The impact of habitat quality and site history on the recolonization potential of ancient-forest plant species on abandoned farmland was studied in the forest of Ename, Flanders, Belgium. With the exception of a network of fringe relics (linear elements mainly along exploitation roads), our study area was cleared and converted to arable land ca. 1850. From 1869 onward, most fields were gradually abandoned, resulting in a progressive, partly spontaneous reforestation. Each of the 42 actual forest parcels (amounting to 62 ha) was surveyed and a total of 466 plant species were inventoried. Twenty seven of these were identified as ancient-forest plant species and cataloged in a separate subset. Additionally, the spatial distribution of six ancient-forest plant species ( Anemone nemorosa , Corylus avellana , Hyacinthoides non-scripta , Paris quadrifolia , Mercurialis perennis , Vinca minor ) was systematically surveyed and digitized in a GIS environment. Habitat quality was assessed on the parcel level using intrinsic soil variables on the one side, and historically related variables (length of the agricultural-occupation period, length of woody fringe relics, and total length of fringe relics s.l. ) on the other. Soil texture had a major impact on the duration of agricultural land use after deforestation. Soil phosphate content and pH are positively correlated with the duration of the agricultural land use. The number of ancient-forest plant species was negatively affected by the length of the agricultural-occupation period and soil phosphate content, and positively by the total length of the surrounding fringe relics. The same trends are observed studying the systematically surveyed ancient-forest species. We propose that soil phosphate content affected ancient-forest plant species distribution, because it stimulates vigorous vegetation development and as such has a definite effect on evolving competitive plant relationships. Using raster-G.I.S analysis tools, mean and maximum colonization distances and approximate mean and maximum colonization rates per century were calculated for each systematically surveyed species. We conclude that not only seed dispersal capabilities, but also site quality variables play an important role in the colonization process of ancient-forest plant species. In the short term, afforestation of previously heavily fertilized farmland will not result in floristically diverse and, thus, valuable forest habitats. The relatively immobile soil phosphate represents a major barrier.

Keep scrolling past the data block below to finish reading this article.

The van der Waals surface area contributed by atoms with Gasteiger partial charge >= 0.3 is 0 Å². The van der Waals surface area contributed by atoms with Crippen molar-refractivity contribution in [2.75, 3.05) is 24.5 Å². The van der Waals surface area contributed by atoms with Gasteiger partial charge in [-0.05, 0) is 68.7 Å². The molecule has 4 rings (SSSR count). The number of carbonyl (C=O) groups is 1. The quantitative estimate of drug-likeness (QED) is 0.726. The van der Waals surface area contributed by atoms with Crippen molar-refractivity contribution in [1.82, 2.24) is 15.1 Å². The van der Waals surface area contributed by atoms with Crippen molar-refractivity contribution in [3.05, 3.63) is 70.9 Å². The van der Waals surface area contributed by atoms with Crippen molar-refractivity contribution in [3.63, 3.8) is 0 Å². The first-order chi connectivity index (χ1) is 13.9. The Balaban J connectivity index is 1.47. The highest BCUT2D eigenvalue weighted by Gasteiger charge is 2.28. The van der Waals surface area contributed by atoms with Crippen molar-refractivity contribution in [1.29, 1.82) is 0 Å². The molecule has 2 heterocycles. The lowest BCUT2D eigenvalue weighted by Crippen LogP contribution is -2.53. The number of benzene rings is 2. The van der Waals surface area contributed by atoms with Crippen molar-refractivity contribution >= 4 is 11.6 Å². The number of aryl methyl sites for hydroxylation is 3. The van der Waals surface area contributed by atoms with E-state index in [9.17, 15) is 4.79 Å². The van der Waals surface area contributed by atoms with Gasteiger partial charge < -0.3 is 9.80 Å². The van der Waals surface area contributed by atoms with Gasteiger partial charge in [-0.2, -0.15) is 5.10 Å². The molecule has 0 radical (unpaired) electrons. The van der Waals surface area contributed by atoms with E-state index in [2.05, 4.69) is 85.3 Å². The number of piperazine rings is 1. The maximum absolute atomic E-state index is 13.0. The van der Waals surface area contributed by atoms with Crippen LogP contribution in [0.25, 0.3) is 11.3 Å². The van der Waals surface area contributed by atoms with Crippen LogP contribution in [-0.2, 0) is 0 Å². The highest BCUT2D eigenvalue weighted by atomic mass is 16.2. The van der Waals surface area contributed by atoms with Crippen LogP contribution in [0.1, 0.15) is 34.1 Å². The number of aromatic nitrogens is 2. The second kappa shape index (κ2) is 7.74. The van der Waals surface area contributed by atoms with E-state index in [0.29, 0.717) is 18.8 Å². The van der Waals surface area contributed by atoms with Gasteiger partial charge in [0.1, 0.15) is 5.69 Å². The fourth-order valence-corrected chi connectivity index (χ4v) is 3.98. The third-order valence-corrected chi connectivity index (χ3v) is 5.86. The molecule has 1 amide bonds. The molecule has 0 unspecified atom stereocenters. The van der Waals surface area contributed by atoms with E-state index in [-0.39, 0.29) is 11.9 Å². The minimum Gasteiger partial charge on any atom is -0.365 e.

Forest Ecology and Management – Elsevier
Published: Mar 22, 1999
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